Ten years ago I fell in love.
It was a very sweet infatuation, with all the naivete and wonder of puppy love, or perhaps the wilful delusion of an Indian summer. For a few brief days I swooned over the object of my attentions, my passion all the sweeter because I knew our time together would be short. Then we parted, but for years afterwards I was firmly committed to her. None other could match her charms, no other name evoked the same wistful smile. This, despite considerable temptation; strange as it may seem, there were others who sought to seduce my stolid middle-aged affections. Some were subtle, some brazen, some endearing in their simplicity.
But none compared to Paris.
When I think back on it, my inexperience was a major reason for my being so utterly besotted. It was my first visit to Europe. My first encounter with the charm of history not just preserved, but kept alive. The first time I strolled down cobbled streets at dawn, or savoured wine and a cigar in a sidewalk cafe as the lights came on in the scented streets. My first experience of a city lit up for beauty alone, or carefully tended flowerbeds lining busy roads. Of a real van Gogh, a real poster by Toulose-Lautrec. It was as if a country bumpkin entered the big city, and the first woman he met was Madame du Barry. No wonder I was lost.
The passion lasted some years. There was a yearning to return. It faded. And I broke the faith.
I rejected the advances of Hong Kong, but I was led astray by the brassy charm of Istanbul, lost in the strange intimacy of Prague, grabbed bodily by the direct approach of Manhattan. Time passed, new booklets were added to my passport. Memories blurred, ran into each other. The lights of Aleppo morphed into the glimmer of Rio from the Pao de Acucar. But nothing could erase the memory of a patch of green by the Champs Elysee, with spring’s first lilacs in bloom.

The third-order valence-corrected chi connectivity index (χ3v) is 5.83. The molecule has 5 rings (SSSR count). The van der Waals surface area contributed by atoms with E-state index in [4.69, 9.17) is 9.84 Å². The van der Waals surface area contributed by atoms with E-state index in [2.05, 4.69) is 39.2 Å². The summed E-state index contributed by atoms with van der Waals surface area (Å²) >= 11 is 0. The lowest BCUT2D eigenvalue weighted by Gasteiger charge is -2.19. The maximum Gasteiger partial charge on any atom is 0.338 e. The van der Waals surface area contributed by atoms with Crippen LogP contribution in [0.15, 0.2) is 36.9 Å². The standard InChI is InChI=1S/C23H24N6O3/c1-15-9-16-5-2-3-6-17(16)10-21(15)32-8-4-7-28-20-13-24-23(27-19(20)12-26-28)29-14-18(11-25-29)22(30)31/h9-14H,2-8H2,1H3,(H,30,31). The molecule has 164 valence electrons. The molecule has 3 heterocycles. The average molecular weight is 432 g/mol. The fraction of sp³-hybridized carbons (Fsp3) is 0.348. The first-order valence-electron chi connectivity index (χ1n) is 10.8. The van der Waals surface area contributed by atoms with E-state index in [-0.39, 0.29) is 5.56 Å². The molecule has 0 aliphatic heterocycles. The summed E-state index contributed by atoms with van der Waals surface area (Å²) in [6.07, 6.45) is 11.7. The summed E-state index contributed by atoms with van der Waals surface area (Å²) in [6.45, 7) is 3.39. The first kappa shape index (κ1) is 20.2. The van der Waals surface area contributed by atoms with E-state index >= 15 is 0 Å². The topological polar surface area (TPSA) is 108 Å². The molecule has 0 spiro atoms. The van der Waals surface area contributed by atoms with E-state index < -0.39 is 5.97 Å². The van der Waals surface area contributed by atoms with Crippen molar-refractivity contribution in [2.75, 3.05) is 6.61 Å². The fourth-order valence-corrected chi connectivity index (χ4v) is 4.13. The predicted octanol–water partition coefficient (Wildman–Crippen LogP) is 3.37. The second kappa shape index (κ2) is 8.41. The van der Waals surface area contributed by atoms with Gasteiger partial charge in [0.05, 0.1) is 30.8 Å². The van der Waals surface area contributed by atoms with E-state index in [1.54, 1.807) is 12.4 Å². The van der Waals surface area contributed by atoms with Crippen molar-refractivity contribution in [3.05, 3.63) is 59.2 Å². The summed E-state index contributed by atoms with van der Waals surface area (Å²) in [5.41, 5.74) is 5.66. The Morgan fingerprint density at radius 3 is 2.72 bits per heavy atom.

Last week I visited her again. And the magic was gone.
Perhaps it was because the first time I had visited had been in February, with the streets comparatively deserted, whereas this May I had to share her with a million other admirers. Perhaps it was because I was coming off three months of hard grind, mentally drained and physically exhausted. Perhaps it was age. Or perhaps it was just experience.
In the ten intervening years, I have seen too many cities, savoured too many meals, shared stories with too many friendly strangers. Paris is no longer a realm of wonder. This is not bragging; it is a lament. I have lost the capacity for wonder. I have lost the innocence of the first-time traveller. After such knowledge, what forgiveness?
For two days I walked the streets of Paris, trying in vain to recapture that first fine rapture. But the Ile de la Citie seemed smaller and duller, the alleys on the Left Bank no longer beckoned. The sidewalk cafes were full of tourists, teenagers and cigarette butts. The Centre Pompidou seemed incongruous rather than witty. Even le quarter Marais seemed a little grumpy, as if sulking at the weather on a weekday afternoon.
Then I retreated to my room with a paper sack full of bread and sundry viands, opened a bottle of port and gazed morosely out of the window. The sky darkened into the late late night of northern summer. Lights came on in the house across the street. A snatch of accordion music drifted up from the corner.
I knew the young chap in the apartment opposite would go to sleep early because he left for work at 6 in the morning. That the accordion player was not rubicund and beret-clad, but a fresh-faced single mother who played gigs on the weekends. I knew that later in the evening the boys would congregate at the side door of the “Irish” pub, ten paces round the corner, for a smoke and a bit of a chat. That a little before 7 in the morning the garbage truck would edge cautiously down the street, taking special care not to make a noise around No. 26 or else Monsieur Everet would shout at them from his first-floor window. I realised I knew the pulse of the neighbourhood. Even it was for a very few days, I fitted in. I may no longer have the wonder of the Trocadero under the evening sun, but I could down a pint with an oddity, a Frenchman who preferred Guinness to Bordeaux. And with the epiphany, “peace came dropping slow”.
No, I could no longer feel the keen thrill of novelty. But I had in its place the comfort of familiarity, the pleasures of the everyday. The cement that binds any lasting relationship.